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ISCB Annual Awards

2006 ISCB Accomplishment by a Senior Scientist Award Winner - Michael Waterman

Picture: 2006 ISCB ASSA Winner,
Michael S. Waterman

Dr. Michael S. Waterman, Professor of Biological Sciences, Computer Sciences, and Mathematics at the University of Southern California, is the 2006 recipient of the Senior Scientist Accomplishment Award of the International Society for Computational Biology (ISCB).

Waterman is best known as the developer, with Temple F. Smith, of the Smith-Waterman algorithm for determining the degree of similarity (homology) of amino acid sequences from DNA, RNA, or proteins. In their famous three-page paper in the Journal of Molecular Biology in 1981, Waterman and Smith changed the face of molecular biology and helped launch the bioinformatics revolution.

"Ever since, Mike Waterman has contributed work of prime importance in half a dozen fields of computational biology," says Professor Thomas Lengauer of the Max-Planck-Institut für Informatik and chair of the ISCB Awards Committee. "In addition to the Smith-Waterman algorithm and its follow-ons, Waterman introduced the dynamic programming approach to RNA structure prediction; and he supplied the mathematical, probabilistic, and statistical underpinning that supports BLAST and similar alignment search and evaluation tools. In 1988, he and Eric Lander derived the fundamental formulae to enable the correct assembly of genome sequences. His recent software for genome assembly, written with computational scientist Pavel Pevzner of UCSD and mathematician Haixu Tang of USC, promises to become the standard for the field."

Lengauer adds, "Waterman has had enormous impact on the fields of bioinformatics, computational genomics, and phylogeny, combining vision with technical depth, and his influence goes beyond research." Waterman has trained many prominent computational geneticists, has served on virtually all the panels and committees advising government and evaluating major grants and fellowships, and has generally guided the development of computational biology. "He wrote one of the first textbooks in this field." Lengauer says," and his latest text, Computational Genome Analysis: An Introduction, written with Richard C. Deonier and Simon Tavaré, is unique in successfully addressing the needs of students with very little background in either biology or computing. With Pavel Pevzner and Sorin Istrail, Waterman founded RECOMB, the conference on research in computational molecular biology, which held its tenth conference in April 2006."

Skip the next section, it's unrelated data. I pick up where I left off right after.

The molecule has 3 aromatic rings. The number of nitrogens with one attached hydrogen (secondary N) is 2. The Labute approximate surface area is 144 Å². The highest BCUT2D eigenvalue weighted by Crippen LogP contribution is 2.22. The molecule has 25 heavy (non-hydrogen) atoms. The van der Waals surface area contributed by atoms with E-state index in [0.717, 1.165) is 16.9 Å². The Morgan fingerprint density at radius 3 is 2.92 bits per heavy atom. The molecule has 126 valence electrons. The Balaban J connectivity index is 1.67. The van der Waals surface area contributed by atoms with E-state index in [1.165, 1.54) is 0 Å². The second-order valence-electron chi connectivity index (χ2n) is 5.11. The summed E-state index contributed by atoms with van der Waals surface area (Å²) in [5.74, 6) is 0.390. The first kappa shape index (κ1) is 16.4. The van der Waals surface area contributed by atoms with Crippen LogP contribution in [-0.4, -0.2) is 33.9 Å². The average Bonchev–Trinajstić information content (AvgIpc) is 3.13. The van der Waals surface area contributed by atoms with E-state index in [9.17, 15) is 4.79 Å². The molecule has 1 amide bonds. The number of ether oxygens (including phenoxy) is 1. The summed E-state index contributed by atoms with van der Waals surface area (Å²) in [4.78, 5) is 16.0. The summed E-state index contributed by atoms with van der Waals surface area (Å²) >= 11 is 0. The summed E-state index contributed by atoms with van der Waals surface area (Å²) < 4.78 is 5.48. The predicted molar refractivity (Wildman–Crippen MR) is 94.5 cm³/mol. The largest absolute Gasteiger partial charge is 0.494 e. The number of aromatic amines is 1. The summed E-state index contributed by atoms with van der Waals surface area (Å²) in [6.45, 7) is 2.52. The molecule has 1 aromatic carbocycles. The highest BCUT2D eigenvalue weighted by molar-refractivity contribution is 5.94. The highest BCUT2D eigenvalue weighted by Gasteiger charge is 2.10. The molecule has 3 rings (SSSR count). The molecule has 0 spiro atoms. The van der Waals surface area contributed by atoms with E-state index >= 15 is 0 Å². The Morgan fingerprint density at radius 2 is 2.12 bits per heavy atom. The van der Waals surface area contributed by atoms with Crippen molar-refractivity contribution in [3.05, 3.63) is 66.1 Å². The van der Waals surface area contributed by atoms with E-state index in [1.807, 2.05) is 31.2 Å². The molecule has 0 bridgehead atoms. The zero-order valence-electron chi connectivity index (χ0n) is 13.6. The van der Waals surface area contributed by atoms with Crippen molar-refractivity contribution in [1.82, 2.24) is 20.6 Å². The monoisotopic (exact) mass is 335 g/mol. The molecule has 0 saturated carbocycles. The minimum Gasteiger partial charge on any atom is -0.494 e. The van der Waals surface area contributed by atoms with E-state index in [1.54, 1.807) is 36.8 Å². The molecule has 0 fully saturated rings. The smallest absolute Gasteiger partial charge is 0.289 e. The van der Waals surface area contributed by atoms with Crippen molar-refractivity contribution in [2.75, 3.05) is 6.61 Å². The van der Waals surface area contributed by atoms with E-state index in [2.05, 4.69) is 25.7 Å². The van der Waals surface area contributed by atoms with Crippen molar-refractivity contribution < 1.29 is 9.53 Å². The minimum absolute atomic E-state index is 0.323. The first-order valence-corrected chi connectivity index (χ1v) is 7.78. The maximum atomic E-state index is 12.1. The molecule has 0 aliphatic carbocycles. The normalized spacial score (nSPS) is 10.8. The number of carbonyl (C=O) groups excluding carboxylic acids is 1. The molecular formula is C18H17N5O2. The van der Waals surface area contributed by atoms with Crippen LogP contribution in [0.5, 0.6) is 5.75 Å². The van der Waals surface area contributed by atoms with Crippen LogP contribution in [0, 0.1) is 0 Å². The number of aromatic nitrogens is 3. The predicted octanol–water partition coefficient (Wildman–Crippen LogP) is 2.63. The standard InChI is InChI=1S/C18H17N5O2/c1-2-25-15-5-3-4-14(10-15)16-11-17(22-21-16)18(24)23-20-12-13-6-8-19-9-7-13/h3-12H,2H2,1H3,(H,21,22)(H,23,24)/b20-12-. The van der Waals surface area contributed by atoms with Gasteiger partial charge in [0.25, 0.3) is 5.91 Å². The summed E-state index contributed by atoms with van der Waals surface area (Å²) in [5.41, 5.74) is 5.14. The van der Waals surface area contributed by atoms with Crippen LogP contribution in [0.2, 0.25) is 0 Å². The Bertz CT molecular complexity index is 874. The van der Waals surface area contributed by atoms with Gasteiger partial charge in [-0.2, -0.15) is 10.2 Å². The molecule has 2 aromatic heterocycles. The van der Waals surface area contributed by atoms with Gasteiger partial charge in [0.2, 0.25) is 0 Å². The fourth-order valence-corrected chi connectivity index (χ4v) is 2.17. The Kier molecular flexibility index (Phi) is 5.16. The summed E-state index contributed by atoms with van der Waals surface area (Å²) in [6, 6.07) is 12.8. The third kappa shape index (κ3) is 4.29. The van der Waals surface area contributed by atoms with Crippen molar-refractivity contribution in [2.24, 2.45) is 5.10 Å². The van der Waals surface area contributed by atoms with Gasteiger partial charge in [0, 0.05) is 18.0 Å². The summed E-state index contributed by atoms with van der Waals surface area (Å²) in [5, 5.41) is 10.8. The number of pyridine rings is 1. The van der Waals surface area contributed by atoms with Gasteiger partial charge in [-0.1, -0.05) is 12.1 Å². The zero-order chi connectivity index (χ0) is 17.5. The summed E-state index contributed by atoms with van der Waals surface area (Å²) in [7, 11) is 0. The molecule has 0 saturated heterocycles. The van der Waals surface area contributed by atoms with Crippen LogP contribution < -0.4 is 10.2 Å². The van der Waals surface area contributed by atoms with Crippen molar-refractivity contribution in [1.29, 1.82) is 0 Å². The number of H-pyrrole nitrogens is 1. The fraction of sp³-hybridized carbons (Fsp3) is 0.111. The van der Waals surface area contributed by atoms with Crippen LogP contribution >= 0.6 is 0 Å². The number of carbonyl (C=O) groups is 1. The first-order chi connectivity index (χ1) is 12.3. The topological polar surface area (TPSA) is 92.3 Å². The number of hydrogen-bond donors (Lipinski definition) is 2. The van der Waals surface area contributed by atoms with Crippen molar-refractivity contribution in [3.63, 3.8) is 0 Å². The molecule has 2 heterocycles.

Waterman is a founding editor of the Journal of Computational Biology and serves on the editorial boards of six other journals. He was named a Guggenheim Fellow (1995), was elected to the American Academy of Arts and Sciences (1995) and to the National Academy of Sciences (2001), and is a Fellow of AAAS and the Institute of Mathematical Statistics. In 2005, he was elected to the French Académie des Sciences. In addition to his posts as University Professor and USC Associates Chair in Natural Sciences, he is professor-at-large in the Keck Graduate Institute of Life Sciences and master of USC's Parkside International Residence College.

The Senior Scientist Achievement Award will be presented to Professor Waterman on August 10 at the ISCB annual meeting, Intelligent Systems for Molecular Biology, in Fortaleza, Brazil. Waterman will deliver the final keynote lecture, "Whole genome optical mapping," for the conference.

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